For today's lesson I plan to engage my students in a discussion about going to Grandma's house. Most of my students have the experience and back ground knowledge of this topic to actively participate in the class discuss with confidence. I am teaching them our class writing procedures with the lessons in August and September. They will sit and listen to the story. They will discuss the story events and then transition to the tables to produce their drawings. We will gather back on the carpet to orally present each drawing. My students are still in the early stages of the writing process so I will be expecting only a drawing in response to the story about going to grandma's house.
My students are seated on the carpet ready for our whole group reading block.
"When I was a little girl I loved going to my Grandma's house. I would help her cook and play games on the porch. I bet you all love to go to Grandma's house too. Raise your hand if you like to go to Grandma's house. WoW! Everyone likes to go. I am sure you do fun things at Grandma's house. Let's practice our partner sharing. Remember that purple row partners up with blue row and green row partners up with orange row. You go knee to knee and eye to eye. Great. I want you to turn to your partner and say, "hi partner!". Does everyone has a partner? OK. I want you to tell your partner what you like to do at your Grandma's house. Using the sentence frame, "I like to _____ at Grandma's house." So you could say "I like to play at Grandma's house." Ready, Go, tell your partner what you like to do."
I am also training my students in the procedures of partner sharing. I walk around making sure everyone is participating and listen for some interesting answers. I will have to redirect students in using the sentence frame. It is very helpful to my students to learn to use a sentence frame. It keeps them on topic and teaches them sentence structure.
"If you have told your partner your sentence, put your hands on your head. Give your partner a high five and turn and look a me."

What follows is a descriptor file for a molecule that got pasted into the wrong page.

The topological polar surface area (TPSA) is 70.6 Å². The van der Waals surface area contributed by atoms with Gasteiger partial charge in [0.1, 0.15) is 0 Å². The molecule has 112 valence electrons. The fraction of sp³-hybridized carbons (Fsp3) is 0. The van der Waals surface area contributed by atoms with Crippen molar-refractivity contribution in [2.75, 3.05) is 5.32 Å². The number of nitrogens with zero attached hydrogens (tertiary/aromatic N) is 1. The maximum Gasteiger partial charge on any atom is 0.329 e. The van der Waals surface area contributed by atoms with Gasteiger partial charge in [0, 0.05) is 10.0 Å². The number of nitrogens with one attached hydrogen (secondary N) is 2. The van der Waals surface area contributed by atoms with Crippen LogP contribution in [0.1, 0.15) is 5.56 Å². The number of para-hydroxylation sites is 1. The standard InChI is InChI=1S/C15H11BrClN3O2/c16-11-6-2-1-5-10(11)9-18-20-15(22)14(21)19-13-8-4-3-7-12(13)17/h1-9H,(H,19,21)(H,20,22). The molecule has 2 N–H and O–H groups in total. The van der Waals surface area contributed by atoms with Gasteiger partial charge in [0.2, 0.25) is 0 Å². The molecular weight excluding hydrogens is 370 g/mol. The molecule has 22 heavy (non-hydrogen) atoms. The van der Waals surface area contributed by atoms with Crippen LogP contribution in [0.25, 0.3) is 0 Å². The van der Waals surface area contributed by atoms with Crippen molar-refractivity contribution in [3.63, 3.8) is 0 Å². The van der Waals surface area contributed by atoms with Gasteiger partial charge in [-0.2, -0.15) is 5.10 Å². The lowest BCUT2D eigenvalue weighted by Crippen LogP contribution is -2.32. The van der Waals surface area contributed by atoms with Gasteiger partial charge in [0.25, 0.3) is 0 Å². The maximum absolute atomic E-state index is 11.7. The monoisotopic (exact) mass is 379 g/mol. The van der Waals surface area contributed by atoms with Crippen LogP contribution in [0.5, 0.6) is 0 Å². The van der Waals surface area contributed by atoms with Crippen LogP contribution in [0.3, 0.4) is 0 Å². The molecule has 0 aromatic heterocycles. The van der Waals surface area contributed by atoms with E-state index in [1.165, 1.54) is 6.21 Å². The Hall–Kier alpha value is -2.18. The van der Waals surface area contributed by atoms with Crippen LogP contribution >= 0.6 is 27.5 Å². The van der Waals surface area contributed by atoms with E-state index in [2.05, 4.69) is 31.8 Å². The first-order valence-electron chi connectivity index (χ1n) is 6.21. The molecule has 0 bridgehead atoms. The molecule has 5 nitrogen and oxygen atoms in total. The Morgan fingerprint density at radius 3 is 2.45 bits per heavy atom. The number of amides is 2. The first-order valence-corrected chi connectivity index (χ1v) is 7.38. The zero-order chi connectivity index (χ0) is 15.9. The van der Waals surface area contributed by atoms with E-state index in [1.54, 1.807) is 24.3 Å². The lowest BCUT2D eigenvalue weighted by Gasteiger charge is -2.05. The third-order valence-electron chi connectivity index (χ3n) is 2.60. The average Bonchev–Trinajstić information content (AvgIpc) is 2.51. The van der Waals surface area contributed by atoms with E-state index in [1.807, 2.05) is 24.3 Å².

I will have to constantly redirect and teach them these beginning of the year procedures of moving from one carpet activity to another quickly.
"I am going to use a circle map today. Everyone put your arms up in a big circle and say circle map. Circle Map. I like to use circle maps to write down all your good answers. I want to know what fun things you do at your Grandma's house. I will go up and down the rows asking each one of you your answer. I need you all looking at me so you know when it is your turn to tell me the fun thing you do at Grandma's house. I will begin on the orange row with Roselyn. Roselyn, what do you like to do at your Grandma's house?"
I ask each student in turn the question. I then write all the answers on the circle map. When we are finished writing answers, I point to each answer and have them echo me.
"Look at all the fun things you do at Grandma's house. You all must have fun at your Grandma's house."
"Do you think only little kids like to go to Grandma's house? Hmmm, I wonder who else would like to go? Let me read a story to you and you will be surprised at what else likes to go to grandma's house."
As I read the story we talk about the character and the action word/verb that explains how they get to Grandma's house. We use our hands to imitate the movements. I like to involve my students in the story reading with them helping to chorally chant a repetitive phrase or to act out parts of the story. I feel this keeps their attention and helps them understand the story. Today I will have them use their hands to make the motions of the animals. We discussed each animal and what we knew about them.